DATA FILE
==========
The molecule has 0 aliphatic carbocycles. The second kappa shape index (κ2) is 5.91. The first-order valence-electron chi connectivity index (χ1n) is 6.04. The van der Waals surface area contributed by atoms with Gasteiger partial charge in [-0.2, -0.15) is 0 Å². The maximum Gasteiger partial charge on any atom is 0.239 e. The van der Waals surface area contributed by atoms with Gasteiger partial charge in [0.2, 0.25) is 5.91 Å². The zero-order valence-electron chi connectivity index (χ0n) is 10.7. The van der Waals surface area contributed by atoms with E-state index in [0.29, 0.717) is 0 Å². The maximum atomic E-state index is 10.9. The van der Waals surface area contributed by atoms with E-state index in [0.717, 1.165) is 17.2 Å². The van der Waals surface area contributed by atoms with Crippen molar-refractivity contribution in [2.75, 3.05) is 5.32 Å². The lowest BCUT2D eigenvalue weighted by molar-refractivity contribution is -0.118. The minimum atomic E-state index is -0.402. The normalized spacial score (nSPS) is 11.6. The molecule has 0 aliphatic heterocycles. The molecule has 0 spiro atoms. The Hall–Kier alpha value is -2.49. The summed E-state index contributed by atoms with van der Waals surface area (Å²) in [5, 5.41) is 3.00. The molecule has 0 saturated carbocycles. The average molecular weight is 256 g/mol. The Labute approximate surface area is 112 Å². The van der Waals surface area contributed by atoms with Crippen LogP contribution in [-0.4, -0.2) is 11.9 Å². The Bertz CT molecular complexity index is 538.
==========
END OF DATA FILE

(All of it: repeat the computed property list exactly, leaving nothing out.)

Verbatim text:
The molecule has 0 aliphatic carbocycles. The second kappa shape index (κ2) is 5.91. The first-order valence-electron chi connectivity index (χ1n) is 6.04. The van der Waals surface area contributed by atoms with Gasteiger partial charge in [-0.2, -0.15) is 0 Å². The maximum Gasteiger partial charge on any atom is 0.239 e. The van der Waals surface area contributed by atoms with Gasteiger partial charge in [0.2, 0.25) is 5.91 Å². The zero-order valence-electron chi connectivity index (χ0n) is 10.7. The van der Waals surface area contributed by atoms with E-state index in [0.29, 0.717) is 0 Å². The maximum atomic E-state index is 10.9. The van der Waals surface area contributed by atoms with E-state index in [0.717, 1.165) is 17.2 Å². The van der Waals surface area contributed by atoms with Crippen molar-refractivity contribution in [2.75, 3.05) is 5.32 Å². The lowest BCUT2D eigenvalue weighted by molar-refractivity contribution is -0.118. The minimum atomic E-state index is -0.402. The normalized spacial score (nSPS) is 11.6. The molecule has 0 aliphatic heterocycles. The molecule has 0 spiro atoms. The Hall–Kier alpha value is -2.49. The summed E-state index contributed by atoms with van der Waals surface area (Å²) in [5, 5.41) is 3.00. The molecule has 0 saturated carbocycles. The average molecular weight is 256 g/mol. The Labute approximate surface area is 112 Å². The van der Waals surface area contributed by atoms with Crippen LogP contribution in [-0.4, -0.2) is 11.9 Å². The Bertz CT molecular complexity index is 538.